The principles of science form an umbrella over almost everything we do. Many educators feel that science is also one of the most innately interesting subject areas for children.  
But sometimes a sheer love of science can get bogged down in the details of memorization of abstract concepts.
To help your child develop an interest in science, try these tips:
  Discuss family eating habits in terms of how the body uses various kinds of food. The body can be viewed as a machine, and food as the fuel.
  After you have removed all electrical cords, encourage children to tinker with old clocks or broken appliances to see what makes them “tick”  
  Try to hide any distaste you might have for your child’s interest in insects, scummy water, and other unappetizing aspects of nature. 
Children often find these natural items fascinating and should be encouraged to learn about their environment.
  Demonstrate scientific thinking by challenging general statements with the question, “How do you know that’s true?” It helps children understand the difference between opinion and fact.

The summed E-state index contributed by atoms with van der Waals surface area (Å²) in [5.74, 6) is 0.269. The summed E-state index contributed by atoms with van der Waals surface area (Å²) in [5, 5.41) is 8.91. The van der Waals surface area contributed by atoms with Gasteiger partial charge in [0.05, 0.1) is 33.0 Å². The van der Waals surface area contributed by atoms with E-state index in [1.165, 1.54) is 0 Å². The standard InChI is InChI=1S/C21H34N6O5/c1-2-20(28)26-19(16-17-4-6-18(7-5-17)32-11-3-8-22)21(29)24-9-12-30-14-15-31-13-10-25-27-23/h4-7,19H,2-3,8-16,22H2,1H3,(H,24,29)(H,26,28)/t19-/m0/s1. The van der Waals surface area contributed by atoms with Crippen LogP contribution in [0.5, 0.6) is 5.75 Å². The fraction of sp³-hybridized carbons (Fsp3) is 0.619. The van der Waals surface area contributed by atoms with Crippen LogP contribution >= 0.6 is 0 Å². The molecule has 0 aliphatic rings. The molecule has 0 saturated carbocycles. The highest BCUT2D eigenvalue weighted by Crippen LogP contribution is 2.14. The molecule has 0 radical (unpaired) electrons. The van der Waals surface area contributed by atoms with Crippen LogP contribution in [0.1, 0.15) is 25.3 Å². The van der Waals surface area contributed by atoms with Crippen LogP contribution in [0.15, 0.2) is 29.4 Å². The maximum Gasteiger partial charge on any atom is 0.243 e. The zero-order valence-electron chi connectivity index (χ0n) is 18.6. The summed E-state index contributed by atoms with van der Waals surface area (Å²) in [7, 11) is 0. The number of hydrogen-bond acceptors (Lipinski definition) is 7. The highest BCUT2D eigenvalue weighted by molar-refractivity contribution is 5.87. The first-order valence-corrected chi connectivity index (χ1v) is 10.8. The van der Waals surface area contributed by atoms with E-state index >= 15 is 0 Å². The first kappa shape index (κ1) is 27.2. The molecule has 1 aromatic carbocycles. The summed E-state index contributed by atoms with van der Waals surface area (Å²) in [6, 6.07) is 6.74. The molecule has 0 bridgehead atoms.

Encourage any interest in collecting rocks, leaves, shells, or other natural objects. Provide a place to display and observe the collections.
Explore the many opportunities for science-related outings in our own county, so you can make learning a fun family affair.

Friday, March 17, 2017

Listening ladder

Radio Commentary

Listening is a critical skill for success. It is often in short supply, which makes it all the more valuable.
In fact, becoming a better listener is beneficial to anyone who wants to communicate effectively.
Listening well helps build stronger relationships, and is useful in resolving disputes. Most importantly, listening is the key to acquiring knowledge.
Here are six steps that can help anyone become a more skilled listener and climb the ladder of success. The six steps spell out
L-A-D-D-E-R.
For “L”: Look at the person you are speaking to.
For “A”: Ask questions to make sure you understand.
For “D”: Don’t interrupt.
For the next “D”: Don’t change the subject.
For “E”: Empathize with the speaker. Try to feel what they are feeling.